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I'm building a fully active HT system, and am planning to use identical speakers all around. They would be bookshelf-size, with response down to about 60 Hz, crossed into a pair of sonosubs around 70 Hz. I have plenty of amplifier channels, so that is not an issue at all. The room will be roughly 14x20, oriented the long way. Ceiling height will vary from about 9' at the center (across the short span) to about 6'4" at the front and back. Currently planning on two permanent rows of seating (with room for more temporary seating, such as pillows on the floor in front).

My question is this: Should I go with multiple identical direct-radiating side surrounds, or with single (or multiple) bipole side surrounds? What about in the back? I can also use direct radiating speakers, but wire them out of phase with each other to create bipole speakers in separate cabinets, effectively.

In commercial theaters, they use multiple identical direct radiating surrounds to create a diffuse effect. Can I, should I, go for the same thing? I find the idea of 9 or 11 identical speakers appealing, and it sure would make building easy.
 

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Chris,
Go with a single direct-radiating, full range side surround for each channel of surround source material from your pre/pro. (i.e. 2 surrounds for 5.1, 4 for 7.1) Wire all in phase and let the pre-/pro do it's job, which is crating the diffuse effect. Multiple drivers producing the same signal will interfere with one another causing frequency-dependent peak-and-null patterns in the listening area.

Commercial theaters use many surrounds, initially with a single channel source, but with appropriate delays to prevent interference patterns from appearing. Use whatever your pre/pro can provide, but only 1 speaker per unique program channel.

Have fun,
Frank
 

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Chris,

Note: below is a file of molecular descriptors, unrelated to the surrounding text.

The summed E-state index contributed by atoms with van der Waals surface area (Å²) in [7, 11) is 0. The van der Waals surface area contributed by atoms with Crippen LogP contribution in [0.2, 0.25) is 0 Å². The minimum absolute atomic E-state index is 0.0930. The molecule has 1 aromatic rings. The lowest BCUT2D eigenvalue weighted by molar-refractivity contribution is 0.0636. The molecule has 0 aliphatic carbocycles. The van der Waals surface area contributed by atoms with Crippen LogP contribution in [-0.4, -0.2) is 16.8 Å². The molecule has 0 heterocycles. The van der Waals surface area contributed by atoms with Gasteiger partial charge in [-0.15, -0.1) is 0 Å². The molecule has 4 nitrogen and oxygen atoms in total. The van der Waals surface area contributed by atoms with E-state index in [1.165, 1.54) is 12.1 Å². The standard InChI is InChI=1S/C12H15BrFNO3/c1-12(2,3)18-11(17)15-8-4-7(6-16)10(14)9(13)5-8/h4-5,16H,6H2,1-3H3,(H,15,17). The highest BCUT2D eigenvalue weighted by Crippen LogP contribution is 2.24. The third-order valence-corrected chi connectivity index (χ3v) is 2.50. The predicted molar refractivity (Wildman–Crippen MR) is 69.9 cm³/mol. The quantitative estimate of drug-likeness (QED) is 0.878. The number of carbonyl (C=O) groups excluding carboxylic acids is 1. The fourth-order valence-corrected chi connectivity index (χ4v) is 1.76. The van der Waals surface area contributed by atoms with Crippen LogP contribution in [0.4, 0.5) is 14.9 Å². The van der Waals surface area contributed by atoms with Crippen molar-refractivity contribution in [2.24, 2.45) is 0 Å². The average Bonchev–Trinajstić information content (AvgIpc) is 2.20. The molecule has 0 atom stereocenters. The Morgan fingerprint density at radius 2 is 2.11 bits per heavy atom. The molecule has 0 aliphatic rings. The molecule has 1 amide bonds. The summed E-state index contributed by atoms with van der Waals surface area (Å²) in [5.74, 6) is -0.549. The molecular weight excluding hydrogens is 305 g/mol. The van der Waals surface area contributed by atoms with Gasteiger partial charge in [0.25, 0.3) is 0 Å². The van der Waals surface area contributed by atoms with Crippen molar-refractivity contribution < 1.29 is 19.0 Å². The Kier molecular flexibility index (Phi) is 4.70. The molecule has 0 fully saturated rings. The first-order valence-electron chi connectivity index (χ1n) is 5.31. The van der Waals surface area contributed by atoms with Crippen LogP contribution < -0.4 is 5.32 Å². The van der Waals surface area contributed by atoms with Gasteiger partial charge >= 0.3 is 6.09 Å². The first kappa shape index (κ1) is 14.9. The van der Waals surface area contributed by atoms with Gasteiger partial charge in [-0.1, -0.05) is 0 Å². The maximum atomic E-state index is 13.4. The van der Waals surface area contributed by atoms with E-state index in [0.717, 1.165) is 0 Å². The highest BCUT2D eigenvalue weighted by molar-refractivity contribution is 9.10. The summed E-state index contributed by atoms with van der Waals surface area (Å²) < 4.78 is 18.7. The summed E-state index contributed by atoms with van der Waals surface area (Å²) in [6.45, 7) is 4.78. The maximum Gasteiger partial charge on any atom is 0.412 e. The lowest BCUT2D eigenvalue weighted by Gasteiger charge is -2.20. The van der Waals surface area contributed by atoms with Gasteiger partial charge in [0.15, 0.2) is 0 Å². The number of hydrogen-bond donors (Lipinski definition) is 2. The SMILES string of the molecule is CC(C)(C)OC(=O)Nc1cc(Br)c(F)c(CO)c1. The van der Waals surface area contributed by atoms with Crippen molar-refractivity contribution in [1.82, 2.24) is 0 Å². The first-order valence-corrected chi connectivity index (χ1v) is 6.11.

Based on my understanding:

Dipoles will provide the most diffuse soundfield and required for THX setups.

Bipoles provide better imaging and are recommended for Dolby Digital and DTS.

Identical full range speakers are for high resolution multi-channel music such as SACD and DVD-Audio. They will also provide the most even timbre matching and are ideal if size and expense are not an issue.

Hope this helps
 

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Elite Shackster , HTS Moderator Emeritus
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If you are only going to have two surround speakers on the sides, go with a dipole setup. That will create the best diffuse soundfield for the rears at multiple listening positions.

If you are going to have just two speakers on the back wall, then direct radiating would most likely be better, but not necessarily as diffuse (i.e. you can localize the point source).

If you can go with four speakers, you can put dipoles on the side walls and direct radiating in the rear for a 7.1 setup.

As for the "real theater" setup. They have much larger volumes to fill and the speakers are farther away from the listening positions. This gives more time/space for all the speakers to integrate in your brain and make them sound diffuse. It also lessens the likelihood of being exactly halfway between two speakers and getting a weird interference pattern. In a much smaller room with only a few speakers lining the walls, you stand a good chance of being in a weird peak/null between two speakers.

Of course, this all being said, I have seen each of the arrangements I just mentioned in actual houses and they all sounded pretty good. I definitely prefer the dipole rear sound over the others, though.
 

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take a listen to the Real HT Info Poddcast #46 they discuss this issue. Their conclusion is either go with the dipole solution or the multiple rear-speaker setup.
 

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I think it will also depend on how you're positioning the speakers relative to the seating. I built a dipole rear centre surround (for 6.1) and because it is placed some distance from the rear wall, the side firing tweeters don't have the impact that they would have in another setup. In that case I probably would have been better off with direct radiating. However, if all of the speakers will be mounted on or near walls, I think dipole could sound great for all 4 channels, giving you a very diffuse surround field.
 

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For a room your size going with more than 7 speakers will be not only overkill but will cause issues with cancellation and imaging problems. Go with the standard THX recommended setup and you will be very happy.
 

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Discussion Starter #8
take a listen to the Real HT Info Poddcast #46 they discuss this issue. Their conclusion is either go with the dipole solution or the multiple rear-speaker setup.
I am 37, going on 38, I think, therefore, that I am forgiven for not ever having really figured out what the hey a "podcast" is. I assume it is something I can play on my computer(?)
 
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